• Good design helps reduce unpredictability, creates repeatable elements, allows work to be easier shared, and is just good practice.
  • Technical excellence reduces doing things over, teaches you repeatable lessons and inspires confidence.

– Steve

Posted on by Steven Savage

(This column is posted at www.StevenSavage.com and Steve’s Tumblr)

Let me say up front this is one of my favorite Agile Principles (#10 is up there too.). It’s obvious, thought-provoking, and in-your face.

Agile processes promote sustainable development. The sponsors, developers, and users should be able to maintain a constant pace indefinitely.

Yes, the Agile Principles state outright that you should find and keep a pace that can be maintained indefinitely, and everyone should have that pace. I’d love to phrase this positively, but let’s face it, it’s a principle about not burning out.

Yes, way back in 2001 the Agile gurus were well aware of the potential for burnout, death marches, and more and made it part of their principles.

Agile Processes Promote Sustainable Development.

Agile processes make sure that development is sustainable – that the inputs, velocity, testing, processes, demands, etc. all are aimed so everyone (and I do mean everyone) involved could keep this up forever.  This of course makes sense – once you find a doable pace you’re able to continue, predictably, over time.  When there is deviation, you can adapt as you’ve got a stable pace going.  When it’s sustainable you can keep delivering value.

This flies in the face of so much we’re taught about work, leisure, and so on. We’re taught to expect death marches. We’re taught to expect rushes. We’re taught to idolize being overworked. This Agile Principle outright states ‘bollocks to that’ and says ‘no.’ Or if we want to put it positively, says ‘yes’ to sustainability.

But I’ve seen so many death marches and overtime pushes I like the “no” part.  But let’s get away from negative/positive, let’s talk about why this matters to creatives.

  1. Creatives are often in areas and industries that promote death marches and rushes.
  2. Even if we’re not in #1 we often do it to ourselves.
  3. The unpredictability of creative work may lead us to pace ourselves erratically anyway – and accept it as normal.
  4. Because of these issues we don’t try to find a way to work better.
  5. All this stress outright kills creativity – and the goodwill that’s needed for it.  It’s a testimony to many creatives that they’ve sustained in the face of so many things.

Because it is so important this means . . .

We Need to Consciously Work On Sustainability

You don’t just say “hey, let’s be sustainable” and it happens.  It’s something you work on – this principle reminds us to commit to it, to make sure we find a pace we can all work at, together.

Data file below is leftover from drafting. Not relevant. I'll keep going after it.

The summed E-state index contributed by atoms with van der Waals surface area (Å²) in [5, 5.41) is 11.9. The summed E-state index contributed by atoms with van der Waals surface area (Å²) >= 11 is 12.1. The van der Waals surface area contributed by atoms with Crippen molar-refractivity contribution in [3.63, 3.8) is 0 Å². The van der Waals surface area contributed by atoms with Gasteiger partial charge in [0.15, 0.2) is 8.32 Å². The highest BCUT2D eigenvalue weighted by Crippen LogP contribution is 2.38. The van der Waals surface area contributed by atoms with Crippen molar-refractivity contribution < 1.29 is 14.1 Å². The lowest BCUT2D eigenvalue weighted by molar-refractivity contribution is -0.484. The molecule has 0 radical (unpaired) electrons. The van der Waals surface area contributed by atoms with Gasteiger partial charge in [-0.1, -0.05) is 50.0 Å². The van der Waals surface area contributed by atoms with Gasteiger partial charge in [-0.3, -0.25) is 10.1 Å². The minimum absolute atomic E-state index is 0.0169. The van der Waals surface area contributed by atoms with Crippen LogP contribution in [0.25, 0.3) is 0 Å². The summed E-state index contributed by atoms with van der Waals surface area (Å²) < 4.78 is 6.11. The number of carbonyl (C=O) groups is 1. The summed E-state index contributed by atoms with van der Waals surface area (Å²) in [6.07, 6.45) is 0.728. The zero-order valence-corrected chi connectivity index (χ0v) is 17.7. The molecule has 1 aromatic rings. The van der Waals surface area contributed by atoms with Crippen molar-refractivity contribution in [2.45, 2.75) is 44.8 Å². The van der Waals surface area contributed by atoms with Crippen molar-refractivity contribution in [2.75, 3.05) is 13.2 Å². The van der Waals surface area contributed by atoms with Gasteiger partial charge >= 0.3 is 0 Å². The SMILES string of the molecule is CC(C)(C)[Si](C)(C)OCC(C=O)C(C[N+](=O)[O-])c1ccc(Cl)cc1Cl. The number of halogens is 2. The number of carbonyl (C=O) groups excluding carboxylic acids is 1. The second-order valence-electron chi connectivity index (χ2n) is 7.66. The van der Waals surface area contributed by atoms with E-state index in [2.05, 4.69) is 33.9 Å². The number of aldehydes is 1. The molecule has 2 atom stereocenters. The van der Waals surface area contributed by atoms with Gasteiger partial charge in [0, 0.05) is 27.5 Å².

This principle, despite the fact it’s a call to work appropriately, is also a call to work on sustainability.  You need to take the time and effort to make work sustainable.  You need to educate yourself on principles and processes to make things sustainable.  Hopefully this is the collective “you” – all the sponsors, users, and developers in your creative work.

But it might be the lone “you.”  Sorry, you might be the lone voice of sustainability and have to advocate.  Maybe these columns can help, but let me emphasize that if you’re using Agile, keep reading up on it and researching it.  There’s plenty of knowledge out there.

Note that this Principle means everyone in the project.  It could just be you and one client, it could be a giant team and users/audience.  So let’s talk about how the three different groups – sponsors, developers, users – can promote sustainability on a creative project.

Sponsors And Sustainability

Sponsors are the people asking for the work. It would seem their role is obvious – don’t overload people!  Of course it’s not that obvious.  Each of the three groups have different interactions on creative projects.  So how can Sponsors work with the other groups?

Developers:

  • Sponsors need to understand what pace Developers can work at and support it – perhaps even push back on those pressuring them.
  • Sponsors need to work with Developers and be available so they can both assist developers, but also stay aware of their pace and sustainability.
  • Sponsors need to listen to Developers; the developers know what they’re doing. In creative work, this is exceptionally important because of the little intricacies and intimacies.